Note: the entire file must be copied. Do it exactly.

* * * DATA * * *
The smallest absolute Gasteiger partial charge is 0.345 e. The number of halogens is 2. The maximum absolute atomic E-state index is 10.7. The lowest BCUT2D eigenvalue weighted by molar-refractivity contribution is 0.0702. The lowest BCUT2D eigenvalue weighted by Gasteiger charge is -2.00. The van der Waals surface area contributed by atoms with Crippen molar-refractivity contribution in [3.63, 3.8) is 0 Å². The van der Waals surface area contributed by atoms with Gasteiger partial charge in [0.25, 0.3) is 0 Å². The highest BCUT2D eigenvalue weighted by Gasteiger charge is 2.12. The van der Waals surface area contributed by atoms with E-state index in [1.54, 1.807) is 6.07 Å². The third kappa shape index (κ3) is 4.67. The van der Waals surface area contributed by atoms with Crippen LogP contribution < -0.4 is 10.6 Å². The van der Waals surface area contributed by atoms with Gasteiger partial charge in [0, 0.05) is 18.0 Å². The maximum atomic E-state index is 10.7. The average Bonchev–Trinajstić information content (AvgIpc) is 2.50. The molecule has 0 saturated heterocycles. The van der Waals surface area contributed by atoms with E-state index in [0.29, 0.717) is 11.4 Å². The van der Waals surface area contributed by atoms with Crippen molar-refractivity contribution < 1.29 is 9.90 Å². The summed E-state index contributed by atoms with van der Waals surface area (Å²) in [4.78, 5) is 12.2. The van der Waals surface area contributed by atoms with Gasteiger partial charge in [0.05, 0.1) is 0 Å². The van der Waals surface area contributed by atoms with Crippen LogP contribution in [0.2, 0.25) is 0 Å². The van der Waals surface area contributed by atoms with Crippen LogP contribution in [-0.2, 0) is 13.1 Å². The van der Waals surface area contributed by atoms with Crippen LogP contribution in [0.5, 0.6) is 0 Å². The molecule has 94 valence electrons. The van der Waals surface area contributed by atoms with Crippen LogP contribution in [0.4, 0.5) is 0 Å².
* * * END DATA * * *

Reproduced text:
The smallest absolute Gasteiger partial charge is 0.345 e. The number of halogens is 2. The maximum absolute atomic E-state index is 10.7. The lowest BCUT2D eigenvalue weighted by molar-refractivity contribution is 0.0702. The lowest BCUT2D eigenvalue weighted by Gasteiger charge is -2.00. The van der Waals surface area contributed by atoms with Crippen molar-refractivity contribution in [3.63, 3.8) is 0 Å². The van der Waals surface area contributed by atoms with Gasteiger partial charge in [0.25, 0.3) is 0 Å². The highest BCUT2D eigenvalue weighted by Gasteiger charge is 2.12. The van der Waals surface area contributed by atoms with E-state index in [1.54, 1.807) is 6.07 Å². The third kappa shape index (κ3) is 4.67. The van der Waals surface area contributed by atoms with Crippen LogP contribution < -0.4 is 10.6 Å². The van der Waals surface area contributed by atoms with Gasteiger partial charge in [0, 0.05) is 18.0 Å². The maximum atomic E-state index is 10.7. The average Bonchev–Trinajstić information content (AvgIpc) is 2.50. The molecule has 0 saturated heterocycles. The van der Waals surface area contributed by atoms with E-state index in [0.29, 0.717) is 11.4 Å². The van der Waals surface area contributed by atoms with Crippen molar-refractivity contribution < 1.29 is 9.90 Å². The summed E-state index contributed by atoms with van der Waals surface area (Å²) in [4.78, 5) is 12.2. The van der Waals surface area contributed by atoms with Gasteiger partial charge in [0.05, 0.1) is 0 Å². The van der Waals surface area contributed by atoms with Crippen LogP contribution in [0.2, 0.25) is 0 Å². The van der Waals surface area contributed by atoms with Crippen LogP contribution in [-0.2, 0) is 13.1 Å². The van der Waals surface area contributed by atoms with Crippen LogP contribution in [0.5, 0.6) is 0 Å². The molecule has 94 valence electrons. The van der Waals surface area contributed by atoms with Crippen LogP contribution in [0.4, 0.5) is 0 Å².